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Optical sensors let gadgets point their own way

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Hank Hogan,

With apologies to William Shakespeare, all the world’s a pad and all devices merely mice. At least, that could be the case if researchers Chris Harrison and professor Scott E. Hudson of the Human-Computer Interaction Institute at Carnegie Mellon University have their way. The duo has shown how gadgets too small for ordinary input methods can function as their own pointing devices, thanks to the latest in inexpensive optical sensor technology.

The approach could make possible much smaller audio players, phones and other gear, Harrison said. “If we can get rid of screens and buttons, we could make devices that are the size of a couple of pennies.”

Optical sensor technology mounted on the bottom of a small device provides it with mouselike pointing ability that makes input easier. Courtesy of Chris Harrison, Carnegie Mellon University.

Harrison, a graduate student, noted that getting information into electronic devices presents a fundamental challenge. Although electronic devices have gotten smaller, people have not. As a result, buttons and screens must be a certain size, placing a lower limit on the size of devices.

The solution devised by the Carnegie Mellon researchers is to change the input method. Conceptually, it is the same as turning a device into a mouse, with optical sensors mounted on the bottom of the device. With two sensors, this approach enables tracking X and Y movement, as well as rotation, on surfaces ranging from tabletops to shirtsleeves to the palm of a hand. Virtually any flat surface will work.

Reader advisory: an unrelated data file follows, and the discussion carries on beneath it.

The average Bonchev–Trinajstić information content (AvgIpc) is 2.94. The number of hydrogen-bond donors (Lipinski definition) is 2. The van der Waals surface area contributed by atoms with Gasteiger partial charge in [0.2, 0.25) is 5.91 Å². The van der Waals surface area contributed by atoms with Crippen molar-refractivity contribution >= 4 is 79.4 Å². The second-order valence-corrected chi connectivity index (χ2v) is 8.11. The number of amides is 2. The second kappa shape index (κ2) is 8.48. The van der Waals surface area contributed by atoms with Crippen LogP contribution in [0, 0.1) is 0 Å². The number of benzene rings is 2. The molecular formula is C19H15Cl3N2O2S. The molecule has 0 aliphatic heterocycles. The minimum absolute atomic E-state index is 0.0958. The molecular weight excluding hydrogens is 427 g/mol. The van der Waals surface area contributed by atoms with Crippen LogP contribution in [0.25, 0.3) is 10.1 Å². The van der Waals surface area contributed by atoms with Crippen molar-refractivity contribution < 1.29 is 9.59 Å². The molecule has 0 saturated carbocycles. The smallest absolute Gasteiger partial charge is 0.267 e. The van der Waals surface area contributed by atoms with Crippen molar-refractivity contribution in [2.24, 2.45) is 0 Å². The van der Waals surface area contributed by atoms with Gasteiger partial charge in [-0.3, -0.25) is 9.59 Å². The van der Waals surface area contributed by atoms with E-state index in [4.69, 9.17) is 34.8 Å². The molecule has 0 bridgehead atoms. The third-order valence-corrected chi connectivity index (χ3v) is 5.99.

This tactic of turning devices into mice offers a number of advantages. One is that targeting with pixel-level accuracy is possible – something that cannot be done with comparatively fat fingers working a touch screen. Also, getting fingers off a screen improves the visibility of its output. A third plus is that it can transform a surface into a virtual control space, with some areas designated for functions such as horizontal or vertical scrolling.

The approach takes advantage of the sensor technology behind today’s optical mice. Over the past few years, the cost of such technology has dropped significantly. So, too, has its size. At the same time, the precision of the sensors and their ability to pinpoint a location have remained high.

The sensors and associated technology have another attribute that makes them useful in a handheld or portable device, Harrison said. “They consume almost no power and are fantastically precise.”

He noted that simply slapping sensors on a device isn’t enough, however. The technology must be married to software, other hardware and the right interface to be effective. Harrison and Hudson presented a prototype at the April 2010 Association for Computing Machinery’s annual Conference on Human Factors in Computing Systems in Atlanta.

In their prototype, they used the technology for gestures, with software that understood flicking and twisting. They demonstrated an audio player, with users able to scroll through a list, select a song and adjust the volume. All of this was done without the use of buttons.

Tests done with eight college-age subjects produced positive feedback. Certain motions, in particular those involving twisting, were particularly popular. The physical nature of the motion, such as flicking, also appealed to some of the testers.

As for the future, Harrison noted that talks with manufacturers to bring the technology to the mass market are under way. The approach could end up in a cell phone, which has the processing power to handle the interface.

With regard to the sensor technology itself, it’s good enough for many applications today but could be improved, Harrison said. “Further miniaturization is always welcome.”

Photonics Spectra
Jul 2010
The transfer of a part of a device's or circuit's output back to its input.
1. A generic term for detector. 2. A complete optical/mechanical/electronic system that contains some form of radiation detector.
Association for Computing Machineryaudio playerCarnegie MellonCarnegie Mellon UniversityChris Harriosnelectronic devicesfeedbackflickingHank Hoganhardwarehorizontal scrollingHuman Factors in Computing SystemsHuman-Computer Interaction Institutemiceoptical sensoropticsPALMpixelsprototypeResearch & TechnologyrotationScott HudsonscrollsensorSensors & DetectorstabletopTech Pulsetouch screenvertical scrollingvirtual control spaceWilliam Shakespearelasers

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